A former Algerian police colonel was sentenced to death Monday for gunning down the national police chief Ali Tounsi during an office meeting in 2010, national news agency APS said.
Chouaib Oultache had been found guilty of murder after a trial that saw bitter sparring between the defence and prosecution.
The death sentence, which had been requested by prosecutors, was handed down after three hours of deliberation. Oultache's legal team have eight days to take the case to a higher court.
Algeria had the eighth highest tally of reported death sentences handed out in the world in 2015, according to rights group Amnesty International, but there has been a moratorium on capital punishment in the country since 1993.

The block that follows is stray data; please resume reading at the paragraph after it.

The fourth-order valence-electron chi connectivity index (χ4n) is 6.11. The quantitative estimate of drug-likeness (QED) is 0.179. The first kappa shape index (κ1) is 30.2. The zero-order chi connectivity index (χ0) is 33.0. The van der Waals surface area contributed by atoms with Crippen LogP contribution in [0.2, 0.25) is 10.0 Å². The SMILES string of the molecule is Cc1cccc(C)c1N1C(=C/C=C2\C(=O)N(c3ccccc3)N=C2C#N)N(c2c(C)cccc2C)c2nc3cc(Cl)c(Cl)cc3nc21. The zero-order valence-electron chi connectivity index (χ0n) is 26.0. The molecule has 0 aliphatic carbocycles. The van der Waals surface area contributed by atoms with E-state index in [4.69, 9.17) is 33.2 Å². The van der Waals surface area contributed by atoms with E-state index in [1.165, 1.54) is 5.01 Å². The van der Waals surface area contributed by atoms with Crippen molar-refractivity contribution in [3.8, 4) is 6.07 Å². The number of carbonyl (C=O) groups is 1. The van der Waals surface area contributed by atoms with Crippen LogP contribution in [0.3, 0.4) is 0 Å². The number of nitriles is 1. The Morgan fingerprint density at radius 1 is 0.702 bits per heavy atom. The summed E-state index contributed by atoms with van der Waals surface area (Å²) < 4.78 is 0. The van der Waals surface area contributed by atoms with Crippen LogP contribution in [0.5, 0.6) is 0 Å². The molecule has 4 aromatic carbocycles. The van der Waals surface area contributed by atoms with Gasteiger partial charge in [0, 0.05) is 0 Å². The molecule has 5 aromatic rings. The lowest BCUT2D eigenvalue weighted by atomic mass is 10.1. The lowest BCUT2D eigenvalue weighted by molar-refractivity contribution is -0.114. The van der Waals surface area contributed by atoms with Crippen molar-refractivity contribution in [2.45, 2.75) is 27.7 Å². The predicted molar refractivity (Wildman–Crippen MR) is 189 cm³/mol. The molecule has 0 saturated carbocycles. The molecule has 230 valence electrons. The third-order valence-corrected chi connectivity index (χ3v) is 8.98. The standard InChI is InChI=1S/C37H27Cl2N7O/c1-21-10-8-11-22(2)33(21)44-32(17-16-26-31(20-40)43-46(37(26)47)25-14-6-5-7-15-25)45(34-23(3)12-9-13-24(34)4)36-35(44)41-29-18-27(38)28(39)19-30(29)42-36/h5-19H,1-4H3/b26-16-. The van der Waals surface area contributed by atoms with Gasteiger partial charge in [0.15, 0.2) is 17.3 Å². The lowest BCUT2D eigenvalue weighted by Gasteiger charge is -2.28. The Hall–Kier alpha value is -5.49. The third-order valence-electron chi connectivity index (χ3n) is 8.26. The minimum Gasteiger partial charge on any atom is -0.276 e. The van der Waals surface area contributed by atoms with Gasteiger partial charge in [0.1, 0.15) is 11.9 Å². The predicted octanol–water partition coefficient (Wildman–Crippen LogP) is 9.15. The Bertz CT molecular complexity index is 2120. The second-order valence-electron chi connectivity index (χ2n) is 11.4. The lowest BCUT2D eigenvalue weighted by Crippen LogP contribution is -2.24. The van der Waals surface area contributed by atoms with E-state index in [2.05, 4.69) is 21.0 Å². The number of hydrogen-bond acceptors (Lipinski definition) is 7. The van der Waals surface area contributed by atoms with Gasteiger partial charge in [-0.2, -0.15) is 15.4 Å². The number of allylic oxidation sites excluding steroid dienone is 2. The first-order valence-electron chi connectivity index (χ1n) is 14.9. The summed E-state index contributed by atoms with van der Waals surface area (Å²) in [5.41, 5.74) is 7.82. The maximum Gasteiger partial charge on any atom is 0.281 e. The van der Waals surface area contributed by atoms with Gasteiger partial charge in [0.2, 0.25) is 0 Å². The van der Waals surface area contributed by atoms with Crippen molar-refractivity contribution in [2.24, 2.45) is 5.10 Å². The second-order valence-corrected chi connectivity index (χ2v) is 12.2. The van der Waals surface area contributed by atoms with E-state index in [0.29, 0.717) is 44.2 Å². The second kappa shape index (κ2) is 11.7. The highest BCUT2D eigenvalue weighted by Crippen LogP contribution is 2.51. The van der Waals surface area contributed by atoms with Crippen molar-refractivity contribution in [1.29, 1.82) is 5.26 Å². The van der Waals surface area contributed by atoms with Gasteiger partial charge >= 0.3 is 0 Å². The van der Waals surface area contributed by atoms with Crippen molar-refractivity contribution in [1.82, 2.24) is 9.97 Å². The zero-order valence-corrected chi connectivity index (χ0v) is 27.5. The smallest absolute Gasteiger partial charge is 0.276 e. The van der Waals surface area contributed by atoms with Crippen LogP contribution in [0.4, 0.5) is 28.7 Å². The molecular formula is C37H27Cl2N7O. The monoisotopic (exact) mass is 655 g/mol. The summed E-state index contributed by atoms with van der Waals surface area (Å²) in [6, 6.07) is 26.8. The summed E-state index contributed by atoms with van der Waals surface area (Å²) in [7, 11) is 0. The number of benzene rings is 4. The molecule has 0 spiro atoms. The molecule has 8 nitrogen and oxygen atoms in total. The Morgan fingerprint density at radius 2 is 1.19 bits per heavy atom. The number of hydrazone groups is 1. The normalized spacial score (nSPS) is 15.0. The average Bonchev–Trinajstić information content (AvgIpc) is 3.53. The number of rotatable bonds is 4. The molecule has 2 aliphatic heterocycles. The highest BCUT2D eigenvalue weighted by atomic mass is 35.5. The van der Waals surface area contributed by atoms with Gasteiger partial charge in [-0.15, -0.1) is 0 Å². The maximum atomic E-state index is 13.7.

Prosecutors charged that Oultache, who headed the air division of the Directorate General for National Security (DGSN), or civil police, opened fire on Tounsi at his Algiers office on February 25, 2010 after a heated dispute.
The court rejected Oultache's claim that he was defending himself after Tounsi threatened him with a letter-opener.
Tounsi was named police chief in 1994 when the bloodshed in Algeria between armed Islamist groups and security forces was at its peak. He focused on boosting counter-terror operations during his time in office.